In light of the challenges of the pandemic and as part of an ongoing commitment to employee wellbeing, Thomson Reuters has introduced two annual company mental health day holidays, commencing in 2022.
On those days, Thomson Reuters encourages employees to ‘use the time off with intention and do something that gives the day meaning to them’.
This poses a question for organisations who share this increased focus on employee wellbeing. Are they also willing to implement such policies?
Why Invest in Employee Wellbeing?
There is now a much broader understanding and application of holistic health and wellbeing approaches in many workplaces. It is also clear that some companies are not yet embracing the health and wellbeing agenda to full effect.
Investing in employee wellbeing can lead to increased resilience, better employee engagement, reduced sickness absence and higher performance and productivity. To gain real benefit, employee wellbeing priorities must be integrated throughout an organisation, embedded in its culture, leadership and people management.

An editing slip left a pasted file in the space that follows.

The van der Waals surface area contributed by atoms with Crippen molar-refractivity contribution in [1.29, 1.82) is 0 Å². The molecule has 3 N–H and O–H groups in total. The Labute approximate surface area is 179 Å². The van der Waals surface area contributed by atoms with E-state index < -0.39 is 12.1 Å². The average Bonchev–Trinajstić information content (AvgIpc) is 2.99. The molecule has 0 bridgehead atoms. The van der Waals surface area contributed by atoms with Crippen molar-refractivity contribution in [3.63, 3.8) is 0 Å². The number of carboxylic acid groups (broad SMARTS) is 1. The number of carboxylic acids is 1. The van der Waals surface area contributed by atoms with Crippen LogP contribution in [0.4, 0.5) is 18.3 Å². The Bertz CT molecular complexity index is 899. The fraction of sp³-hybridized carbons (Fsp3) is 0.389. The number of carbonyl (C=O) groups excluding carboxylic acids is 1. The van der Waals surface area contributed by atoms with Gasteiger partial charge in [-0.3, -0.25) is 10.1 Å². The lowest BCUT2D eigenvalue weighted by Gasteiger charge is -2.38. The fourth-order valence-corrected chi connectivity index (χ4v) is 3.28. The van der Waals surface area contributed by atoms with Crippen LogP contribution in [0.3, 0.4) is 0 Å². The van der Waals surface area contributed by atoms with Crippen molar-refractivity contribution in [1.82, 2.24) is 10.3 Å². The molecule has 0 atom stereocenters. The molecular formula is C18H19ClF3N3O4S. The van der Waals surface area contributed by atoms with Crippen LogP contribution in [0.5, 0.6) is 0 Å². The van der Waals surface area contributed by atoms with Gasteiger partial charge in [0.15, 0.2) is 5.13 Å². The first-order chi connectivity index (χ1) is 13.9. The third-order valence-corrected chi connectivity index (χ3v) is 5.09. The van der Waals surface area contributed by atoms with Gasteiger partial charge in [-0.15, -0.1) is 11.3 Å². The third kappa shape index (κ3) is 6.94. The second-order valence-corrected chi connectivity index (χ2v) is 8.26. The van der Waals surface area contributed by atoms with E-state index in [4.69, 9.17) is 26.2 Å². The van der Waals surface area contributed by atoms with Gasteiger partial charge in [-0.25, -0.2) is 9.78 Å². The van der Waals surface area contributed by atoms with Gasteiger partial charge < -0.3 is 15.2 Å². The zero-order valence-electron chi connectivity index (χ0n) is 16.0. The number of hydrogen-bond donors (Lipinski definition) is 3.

Rising Mental Health Concerns
There has been a rise in the number of reported mental health issues over the past 10 years and it’s well recognised that in many cases the main risks to people’s health at work are psychological. This has led to a growing recognition of the need for employee wellbeing practices to address to psychological, as well as physical, aspects of health and wellbeing.
CIPD’s 2022 Health and Wellbeing at Work survey report show that organisations’ wellbeing activity is increasingly focused on mental health, with most organisations taking steps to support mental health and address workplace stress.
The survey also found evidence of a range of unhealthy working practices such as ‘presenteeism’ (people working when unwell), with 81% of organisations reporting presenteeism among people working from home and 65% in a physical workplace. Two thirds (67%) have also observed some form of ‘leavism’, such as using holiday entitlement when unwell or to work, over the past 12 months.
Looking Beyond the Statistics
There is still a lot of work to be done to ensure all workplaces are giving this topic the time and attention it deserves. Employers need to look beyond absence statistics to understand the underlying factors, such as unmanageable workloads, that are driving unhealthy working practices and influencing people’s wellbeing.
Your organisation may wish to support its wellbeing agenda through new initiatives such as additional wellbeing days for its employees, to demonstrate this driving focus on supporting them through the ever-evolving challenge of balancing work and life pressures.